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SA’s “born frees” likely to drift into violent protests, says report

By RDM News Wire.

The “born frees”‚ those born after 1990‚ will increasingly become more involved in violent protests and abandon democratic institutions due to continuing political and economic alienation.

A student beats  the statue of Cecil John Rhodes with a stick as it is removed from the University of Cape Town (UCT), April 9, 2015.  The statue at the university, one of Africa's top academic institutions, has been covered up for the past few weeks as both white and black students regularly marched past with #Rhodesmustfall placards calling for its removal. They believe it is a symbol of the racism against blacks that prevails in South Africa two decades after the end of oppressive white-minority rule. REUTERS/Mike Hutchings
A student beats the statue of Cecil John Rhodes with a stick as it is removed from the University of Cape Town (UCT). REUTERS/Mike Hutchings

This is according to the South African Institute of Race Relations “Born free but still in chains: South Africa’s first post-apartheid generation” report, which was released in Johannesburg on Wednesday.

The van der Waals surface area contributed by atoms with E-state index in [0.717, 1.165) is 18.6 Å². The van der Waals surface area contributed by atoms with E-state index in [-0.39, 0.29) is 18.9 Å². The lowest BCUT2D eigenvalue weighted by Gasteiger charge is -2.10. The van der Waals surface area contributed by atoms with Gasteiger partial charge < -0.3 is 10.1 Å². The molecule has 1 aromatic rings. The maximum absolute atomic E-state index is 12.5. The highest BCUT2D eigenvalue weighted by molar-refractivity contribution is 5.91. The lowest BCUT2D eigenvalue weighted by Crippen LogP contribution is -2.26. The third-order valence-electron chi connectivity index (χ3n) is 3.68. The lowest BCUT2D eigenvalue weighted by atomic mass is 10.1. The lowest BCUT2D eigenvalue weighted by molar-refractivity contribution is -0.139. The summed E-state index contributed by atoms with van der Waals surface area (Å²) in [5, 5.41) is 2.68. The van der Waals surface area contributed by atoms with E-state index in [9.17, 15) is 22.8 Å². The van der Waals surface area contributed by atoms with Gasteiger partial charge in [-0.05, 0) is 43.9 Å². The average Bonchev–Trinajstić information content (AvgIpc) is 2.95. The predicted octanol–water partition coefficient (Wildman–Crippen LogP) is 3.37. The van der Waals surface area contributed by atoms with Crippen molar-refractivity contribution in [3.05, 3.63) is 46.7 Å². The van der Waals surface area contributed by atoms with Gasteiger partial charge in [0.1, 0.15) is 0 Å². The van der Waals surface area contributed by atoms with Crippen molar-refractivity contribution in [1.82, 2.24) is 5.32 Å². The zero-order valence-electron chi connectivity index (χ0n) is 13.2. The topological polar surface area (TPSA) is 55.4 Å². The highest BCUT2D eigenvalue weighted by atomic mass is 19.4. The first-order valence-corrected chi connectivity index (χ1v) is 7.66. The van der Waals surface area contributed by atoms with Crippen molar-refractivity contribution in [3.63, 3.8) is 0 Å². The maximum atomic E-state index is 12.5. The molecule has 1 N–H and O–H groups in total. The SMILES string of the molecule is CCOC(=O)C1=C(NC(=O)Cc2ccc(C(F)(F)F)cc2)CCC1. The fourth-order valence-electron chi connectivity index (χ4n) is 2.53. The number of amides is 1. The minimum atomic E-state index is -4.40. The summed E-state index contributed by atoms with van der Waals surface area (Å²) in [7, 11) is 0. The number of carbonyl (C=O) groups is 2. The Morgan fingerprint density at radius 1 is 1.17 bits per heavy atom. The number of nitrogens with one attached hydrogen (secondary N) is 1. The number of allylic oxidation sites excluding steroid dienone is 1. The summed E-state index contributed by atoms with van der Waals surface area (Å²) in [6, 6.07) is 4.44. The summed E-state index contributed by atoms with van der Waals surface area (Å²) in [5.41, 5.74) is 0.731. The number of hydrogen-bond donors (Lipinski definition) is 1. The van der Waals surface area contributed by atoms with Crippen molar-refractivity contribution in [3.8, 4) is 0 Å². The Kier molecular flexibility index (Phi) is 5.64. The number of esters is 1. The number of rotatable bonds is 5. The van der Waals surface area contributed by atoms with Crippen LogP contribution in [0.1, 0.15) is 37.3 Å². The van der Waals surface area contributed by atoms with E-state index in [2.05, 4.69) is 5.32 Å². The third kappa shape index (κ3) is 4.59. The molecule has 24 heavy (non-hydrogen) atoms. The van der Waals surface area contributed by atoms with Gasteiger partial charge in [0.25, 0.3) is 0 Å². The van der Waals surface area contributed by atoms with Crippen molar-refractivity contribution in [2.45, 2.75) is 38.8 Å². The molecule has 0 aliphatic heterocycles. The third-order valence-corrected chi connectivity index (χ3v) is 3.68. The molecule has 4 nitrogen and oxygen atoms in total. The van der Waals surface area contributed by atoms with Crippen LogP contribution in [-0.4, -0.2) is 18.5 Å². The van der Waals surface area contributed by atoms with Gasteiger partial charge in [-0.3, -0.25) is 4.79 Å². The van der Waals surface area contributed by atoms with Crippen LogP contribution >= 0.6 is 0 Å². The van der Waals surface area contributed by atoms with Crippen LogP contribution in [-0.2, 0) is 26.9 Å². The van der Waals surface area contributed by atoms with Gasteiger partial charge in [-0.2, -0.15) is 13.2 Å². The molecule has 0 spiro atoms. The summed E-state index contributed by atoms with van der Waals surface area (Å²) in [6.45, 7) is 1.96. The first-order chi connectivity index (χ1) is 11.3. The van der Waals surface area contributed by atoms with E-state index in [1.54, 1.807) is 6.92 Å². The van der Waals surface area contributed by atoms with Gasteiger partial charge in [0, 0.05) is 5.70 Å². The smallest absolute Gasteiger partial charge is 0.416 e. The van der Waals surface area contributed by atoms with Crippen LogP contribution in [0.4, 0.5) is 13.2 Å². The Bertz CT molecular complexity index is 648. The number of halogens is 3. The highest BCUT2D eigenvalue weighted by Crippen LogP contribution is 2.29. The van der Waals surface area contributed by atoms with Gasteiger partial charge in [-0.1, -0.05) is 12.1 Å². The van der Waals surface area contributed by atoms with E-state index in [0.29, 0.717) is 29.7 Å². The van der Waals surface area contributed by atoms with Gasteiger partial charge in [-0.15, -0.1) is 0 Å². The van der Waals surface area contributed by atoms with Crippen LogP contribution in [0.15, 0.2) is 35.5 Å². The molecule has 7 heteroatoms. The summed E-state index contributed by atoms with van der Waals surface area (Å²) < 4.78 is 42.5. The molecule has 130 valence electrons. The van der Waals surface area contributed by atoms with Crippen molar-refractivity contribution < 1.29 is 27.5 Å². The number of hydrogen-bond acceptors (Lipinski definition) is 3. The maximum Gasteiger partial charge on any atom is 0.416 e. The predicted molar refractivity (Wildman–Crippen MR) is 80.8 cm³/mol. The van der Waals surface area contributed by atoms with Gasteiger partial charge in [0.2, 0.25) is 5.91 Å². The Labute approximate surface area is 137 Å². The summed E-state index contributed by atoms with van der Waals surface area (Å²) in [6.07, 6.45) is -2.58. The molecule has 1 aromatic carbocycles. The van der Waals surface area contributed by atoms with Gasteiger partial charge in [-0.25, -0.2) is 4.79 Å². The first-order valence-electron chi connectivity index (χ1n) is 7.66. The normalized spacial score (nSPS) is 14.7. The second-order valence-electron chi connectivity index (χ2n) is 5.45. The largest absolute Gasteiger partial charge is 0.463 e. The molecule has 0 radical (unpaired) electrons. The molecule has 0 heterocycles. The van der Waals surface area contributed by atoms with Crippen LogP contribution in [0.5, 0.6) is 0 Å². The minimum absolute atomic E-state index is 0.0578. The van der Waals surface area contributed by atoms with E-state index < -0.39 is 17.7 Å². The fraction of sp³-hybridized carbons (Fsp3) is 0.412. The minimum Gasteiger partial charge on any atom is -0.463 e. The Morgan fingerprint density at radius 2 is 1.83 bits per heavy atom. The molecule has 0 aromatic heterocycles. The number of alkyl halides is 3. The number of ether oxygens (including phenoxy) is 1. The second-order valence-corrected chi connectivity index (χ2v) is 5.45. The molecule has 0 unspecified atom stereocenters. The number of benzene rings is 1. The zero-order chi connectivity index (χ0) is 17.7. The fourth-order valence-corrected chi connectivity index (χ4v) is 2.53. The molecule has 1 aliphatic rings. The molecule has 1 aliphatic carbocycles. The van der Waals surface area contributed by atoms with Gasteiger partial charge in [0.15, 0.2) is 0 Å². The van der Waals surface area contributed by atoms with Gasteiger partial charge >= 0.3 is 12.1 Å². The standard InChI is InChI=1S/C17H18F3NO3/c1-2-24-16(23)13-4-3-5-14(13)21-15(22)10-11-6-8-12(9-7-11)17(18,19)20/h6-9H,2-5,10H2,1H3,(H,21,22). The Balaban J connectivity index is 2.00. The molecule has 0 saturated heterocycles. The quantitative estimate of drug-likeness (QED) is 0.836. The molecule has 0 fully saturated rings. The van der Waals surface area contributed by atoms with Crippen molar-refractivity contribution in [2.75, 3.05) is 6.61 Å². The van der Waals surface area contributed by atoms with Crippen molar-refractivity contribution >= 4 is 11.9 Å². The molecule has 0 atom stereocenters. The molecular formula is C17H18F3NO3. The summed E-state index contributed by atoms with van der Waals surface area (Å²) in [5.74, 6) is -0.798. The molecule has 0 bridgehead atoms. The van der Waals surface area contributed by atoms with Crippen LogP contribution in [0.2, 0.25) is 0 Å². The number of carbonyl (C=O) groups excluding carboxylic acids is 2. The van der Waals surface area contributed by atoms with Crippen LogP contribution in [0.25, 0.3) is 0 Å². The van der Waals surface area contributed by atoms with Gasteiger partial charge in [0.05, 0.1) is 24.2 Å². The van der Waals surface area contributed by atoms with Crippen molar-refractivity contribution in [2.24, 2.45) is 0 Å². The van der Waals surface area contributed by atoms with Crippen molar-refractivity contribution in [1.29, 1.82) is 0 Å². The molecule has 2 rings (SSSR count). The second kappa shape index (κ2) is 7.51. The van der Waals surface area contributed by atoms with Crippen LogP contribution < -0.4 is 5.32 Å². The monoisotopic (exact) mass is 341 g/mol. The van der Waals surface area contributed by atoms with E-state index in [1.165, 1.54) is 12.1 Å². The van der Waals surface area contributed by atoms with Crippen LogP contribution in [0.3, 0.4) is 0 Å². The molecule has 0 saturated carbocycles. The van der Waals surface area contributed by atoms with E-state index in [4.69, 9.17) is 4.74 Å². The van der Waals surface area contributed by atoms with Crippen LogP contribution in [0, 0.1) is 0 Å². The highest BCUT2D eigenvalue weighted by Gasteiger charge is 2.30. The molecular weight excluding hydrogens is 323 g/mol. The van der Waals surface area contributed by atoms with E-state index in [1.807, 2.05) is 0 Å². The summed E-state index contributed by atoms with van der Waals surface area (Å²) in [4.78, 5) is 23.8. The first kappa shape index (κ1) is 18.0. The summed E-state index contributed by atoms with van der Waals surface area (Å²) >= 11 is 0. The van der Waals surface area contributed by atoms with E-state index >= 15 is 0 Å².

According to the report, “unemployment rates are higher among younger people‚ women and Africans”. On the expanded definition of unemployment‚ the rate among African males aged 15 to 24 years is 67% compared with 75% of African females.

Violent protests in SA have almost doubled in the last three years and it is suspected that the economically disenfranchised youth may play a huge part in it.

Born frees are also receiving poor quality education, said the report, with literacy and numeracy scores in Grade 3 in this group barely above 50%. This has a major ripple effect later on as only 51% of matric candidates pass their final school-leaving exam.

The report found that “people aged 14 to 25 years old account for 29% of the country’s prison population”.

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